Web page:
Sometimes I was tempted to go it alone, devise my own strategy, and ignore the advice of others. But with the help of mentors and the Holy Spirit, I was able to work with many people to develop a discipleship system that integrated adult programs and other ministry areas.
We now have a discipleship playbook that is simple enough to run in multiple ministry contexts. We are still working on specific pieces, such as small groups, but we now have a plan that links our staff and congregation together in theory and practice. What makes all the difference, however, is that our elders, staff, and congregation are humbly willing to move forward together.
The Risk of Not Having the Same Goals
When humility permeates a ministry, team members more easily forsake their selfish ambitions and work toward the same goals. Sometimes, however, churches or organizations do not have clear goals. In these cases, it is vital that the leaders take the time to determine their vision, mission, and values. These are essential for the succession journey.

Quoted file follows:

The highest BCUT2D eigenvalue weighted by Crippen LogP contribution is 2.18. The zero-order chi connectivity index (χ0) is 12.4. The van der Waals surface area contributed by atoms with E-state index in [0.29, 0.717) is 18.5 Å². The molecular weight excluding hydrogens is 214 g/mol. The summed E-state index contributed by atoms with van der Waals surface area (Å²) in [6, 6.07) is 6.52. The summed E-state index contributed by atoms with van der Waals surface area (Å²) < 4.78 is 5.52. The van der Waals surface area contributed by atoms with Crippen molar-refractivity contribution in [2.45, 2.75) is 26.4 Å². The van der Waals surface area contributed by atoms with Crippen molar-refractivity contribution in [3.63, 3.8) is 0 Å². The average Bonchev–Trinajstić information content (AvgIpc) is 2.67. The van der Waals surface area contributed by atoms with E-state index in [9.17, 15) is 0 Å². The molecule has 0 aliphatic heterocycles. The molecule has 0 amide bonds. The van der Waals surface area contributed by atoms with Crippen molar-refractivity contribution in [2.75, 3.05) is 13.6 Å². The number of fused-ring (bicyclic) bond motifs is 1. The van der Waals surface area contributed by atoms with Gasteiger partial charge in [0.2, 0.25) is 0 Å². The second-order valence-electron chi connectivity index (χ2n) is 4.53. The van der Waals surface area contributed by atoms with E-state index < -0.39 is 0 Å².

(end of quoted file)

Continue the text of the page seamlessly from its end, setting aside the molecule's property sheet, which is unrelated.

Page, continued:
Vision and mission provide people with clear goals. At The Creek our elders, staff, and congregation consistently affirm our dream of becoming a transforming community that engages the lost, makes disciples, and shows compassion. Just like a team practicing the same play over and over, we commit ourselves weekly to these goals. This is the kind of focus we must have to finish the succession journey well.
I remember in 2014 when the executive leadership team decided that The Creek’s vision and mission should be shared from the stage each week during our weekend services. Each team member decided we would rather commit to the same goals—vision and mission—than compete weekly for stage time for our specific ministry areas.
By having the same goals, we are positioning the next senior leader for success. Rather than enter a world of selfish ambition and competition, the new leader can walk into a world of humility and teamwork.
The interior world of succession involves both the person and the place. When humility characterizes both of these, the journey of succession can be successful and God honoring.
Jason Yeatts serves as executive minister of adult ministry with Indian Creek Christian Church (The Creek), Indianapolis, Indiana.